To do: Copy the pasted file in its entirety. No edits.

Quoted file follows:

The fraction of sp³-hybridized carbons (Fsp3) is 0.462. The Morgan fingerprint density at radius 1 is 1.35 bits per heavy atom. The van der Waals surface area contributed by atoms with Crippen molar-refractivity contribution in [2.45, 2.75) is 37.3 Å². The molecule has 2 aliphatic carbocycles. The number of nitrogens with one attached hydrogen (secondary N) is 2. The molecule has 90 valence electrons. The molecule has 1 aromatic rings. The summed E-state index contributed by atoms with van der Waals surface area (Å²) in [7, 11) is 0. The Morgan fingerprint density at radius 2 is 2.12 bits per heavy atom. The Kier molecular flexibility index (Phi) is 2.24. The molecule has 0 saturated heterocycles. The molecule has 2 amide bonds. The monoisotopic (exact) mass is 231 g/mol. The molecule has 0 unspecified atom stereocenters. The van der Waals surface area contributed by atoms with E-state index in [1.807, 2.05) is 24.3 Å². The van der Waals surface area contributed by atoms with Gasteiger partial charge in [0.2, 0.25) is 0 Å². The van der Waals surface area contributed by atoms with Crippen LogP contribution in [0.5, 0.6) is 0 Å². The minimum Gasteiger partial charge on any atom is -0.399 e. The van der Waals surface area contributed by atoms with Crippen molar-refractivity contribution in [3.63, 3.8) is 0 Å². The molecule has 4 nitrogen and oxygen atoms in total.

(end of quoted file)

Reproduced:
The fraction of sp³-hybridized carbons (Fsp3) is 0.462. The Morgan fingerprint density at radius 1 is 1.35 bits per heavy atom. The van der Waals surface area contributed by atoms with Crippen molar-refractivity contribution in [2.45, 2.75) is 37.3 Å². The molecule has 2 aliphatic carbocycles. The number of nitrogens with one attached hydrogen (secondary N) is 2. The molecule has 90 valence electrons. The molecule has 1 aromatic rings. The summed E-state index contributed by atoms with van der Waals surface area (Å²) in [7, 11) is 0. The Morgan fingerprint density at radius 2 is 2.12 bits per heavy atom. The Kier molecular flexibility index (Phi) is 2.24. The molecule has 0 saturated heterocycles. The molecule has 2 amide bonds. The monoisotopic (exact) mass is 231 g/mol. The molecule has 0 unspecified atom stereocenters. The van der Waals surface area contributed by atoms with E-state index in [1.807, 2.05) is 24.3 Å². The van der Waals surface area contributed by atoms with Gasteiger partial charge in [0.2, 0.25) is 0 Å². The van der Waals surface area contributed by atoms with Crippen LogP contribution in [0.5, 0.6) is 0 Å². The minimum Gasteiger partial charge on any atom is -0.399 e. The van der Waals surface area contributed by atoms with Crippen molar-refractivity contribution in [3.63, 3.8) is 0 Å². The molecule has 4 nitrogen and oxygen atoms in total.